While some Ed Vedder solo compositions have yet to see full band treatment (“You’re True”, “Longing to Belong”, etc.), “Gone” had a quick turnaround from its creation to its appearance on 2006’s Pearl Jam. Similar to “Elderly Woman”, “Gone” instantly won the favor of the rest of the band, who cajoled Vedder into further developing the song. Written (and demoed) in a hotel room just the night before its first performance in Atlantic City, New Jersey, “Gone” is the latest in a long line of Ed tunes which focus on escape via automobile. In that respect, the song wouldn’t have sounded at all out of place on Yield, sounding like an amalgam of “MFC” and “In Hiding”.
What starts out as a glum, sadsack moodpiece eventually breaks out with a clatter of triumphant chords on the chorus. Then the cycle of build-up and release starts anew. Acknowledged by Vedder as a latter day “Rearviewmirror”, “Gone” is lyrically direct: an escapist anthem about getting out of a dead-end town/job/situation. Had the Pete Townshend reference “If nothing is everything / I’ll have it all” appeared on Vs., however, it would have certainly been connoted as suicidal. In 2006, thankfully that sort of dire Gen-X assumption doesn’t wash. Also including the line “This American dream / I’m disbelieving”, “Gone” is much more concerned with socio-political themes of materialism, the environment, and Big Oil (“When the gas in my tank / Feels like money in the bank”), than it is with personal crisis.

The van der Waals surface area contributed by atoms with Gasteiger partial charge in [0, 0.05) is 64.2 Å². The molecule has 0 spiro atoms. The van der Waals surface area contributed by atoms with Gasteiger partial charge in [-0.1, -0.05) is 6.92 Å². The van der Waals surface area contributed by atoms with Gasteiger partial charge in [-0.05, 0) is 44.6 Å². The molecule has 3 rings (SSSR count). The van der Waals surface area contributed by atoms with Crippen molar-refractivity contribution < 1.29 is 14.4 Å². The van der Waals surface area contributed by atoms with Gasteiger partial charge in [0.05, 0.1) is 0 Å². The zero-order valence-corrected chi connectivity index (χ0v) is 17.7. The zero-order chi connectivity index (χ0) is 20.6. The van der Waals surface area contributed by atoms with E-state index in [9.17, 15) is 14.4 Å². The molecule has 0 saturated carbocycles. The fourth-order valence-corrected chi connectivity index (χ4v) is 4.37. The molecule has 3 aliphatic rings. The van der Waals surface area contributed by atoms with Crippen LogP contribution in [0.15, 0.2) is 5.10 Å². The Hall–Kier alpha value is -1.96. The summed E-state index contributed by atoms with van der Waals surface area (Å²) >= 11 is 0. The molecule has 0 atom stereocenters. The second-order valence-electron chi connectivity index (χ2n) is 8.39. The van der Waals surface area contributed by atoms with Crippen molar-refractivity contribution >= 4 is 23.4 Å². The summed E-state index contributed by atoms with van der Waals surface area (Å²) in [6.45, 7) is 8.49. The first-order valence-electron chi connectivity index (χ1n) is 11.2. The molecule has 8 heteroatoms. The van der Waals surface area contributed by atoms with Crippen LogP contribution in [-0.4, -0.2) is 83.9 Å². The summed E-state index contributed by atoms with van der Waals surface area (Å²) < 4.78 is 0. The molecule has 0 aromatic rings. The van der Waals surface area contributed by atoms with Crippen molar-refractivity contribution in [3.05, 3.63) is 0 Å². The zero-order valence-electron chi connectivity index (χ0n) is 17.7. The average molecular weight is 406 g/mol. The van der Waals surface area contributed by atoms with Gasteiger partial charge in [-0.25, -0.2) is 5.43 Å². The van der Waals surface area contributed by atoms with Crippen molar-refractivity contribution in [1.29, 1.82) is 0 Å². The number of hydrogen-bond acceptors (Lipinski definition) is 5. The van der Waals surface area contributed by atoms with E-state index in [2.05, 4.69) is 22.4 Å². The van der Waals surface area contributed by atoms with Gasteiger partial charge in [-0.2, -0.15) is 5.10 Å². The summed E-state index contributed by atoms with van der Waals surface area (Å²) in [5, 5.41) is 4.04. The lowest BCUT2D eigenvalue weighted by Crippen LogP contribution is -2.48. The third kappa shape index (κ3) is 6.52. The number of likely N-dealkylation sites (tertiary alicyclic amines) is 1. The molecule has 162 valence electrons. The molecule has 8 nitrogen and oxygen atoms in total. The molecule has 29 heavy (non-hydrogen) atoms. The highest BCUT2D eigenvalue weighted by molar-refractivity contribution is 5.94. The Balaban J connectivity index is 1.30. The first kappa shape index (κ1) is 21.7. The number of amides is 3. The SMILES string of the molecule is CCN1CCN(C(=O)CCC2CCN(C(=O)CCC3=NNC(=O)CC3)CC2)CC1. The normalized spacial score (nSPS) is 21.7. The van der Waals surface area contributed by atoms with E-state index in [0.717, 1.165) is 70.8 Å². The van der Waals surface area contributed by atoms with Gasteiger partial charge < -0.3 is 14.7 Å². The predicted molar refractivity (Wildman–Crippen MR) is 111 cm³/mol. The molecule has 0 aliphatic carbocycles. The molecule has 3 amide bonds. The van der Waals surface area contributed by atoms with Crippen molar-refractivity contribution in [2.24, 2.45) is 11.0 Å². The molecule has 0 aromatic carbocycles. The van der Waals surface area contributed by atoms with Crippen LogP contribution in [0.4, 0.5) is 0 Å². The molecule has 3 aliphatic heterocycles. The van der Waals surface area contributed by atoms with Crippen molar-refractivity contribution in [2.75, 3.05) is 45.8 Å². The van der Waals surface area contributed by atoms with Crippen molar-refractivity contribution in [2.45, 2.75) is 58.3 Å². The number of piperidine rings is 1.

The larger escape in “Gone”, of the kind that makes Vedder wish for “Tee-pees-R-Us”, is framed in the narrative of an individual attempting his own flight from society (via a hybrid no less, according to the man himself). That’s an important step in Vedder’s development as a writer. Where he once played down his writing skill with regard to “Rearviewmirror”, saying “I am not a good enough writer to have an agenda or come up with a message and try to put it into a song,” he has since learned that good writers DON’T have agendas that they try to squeeze awkwardly (and preachily) into songs. Good writers use interesting language to describe events and actions that inspire feeling in their listeners. To force an agenda in art inevitably results in something didactic that is not art, but rather propaganda or advertising.
Although I would hesitate to hold “Gone” in the upper echelon of Pearl Jam songs, or even more specifically Vedder-penned Pearl Jam songs, it’s quite good, belying a growing confidence in the overall arc a song can take, and because of lines like “The lights of the city / Only look good when I’m speeding”. Perhaps a cover of Tracy Chapman’s “Fast Car”, or Victoria Williams’s “Lights” is in order?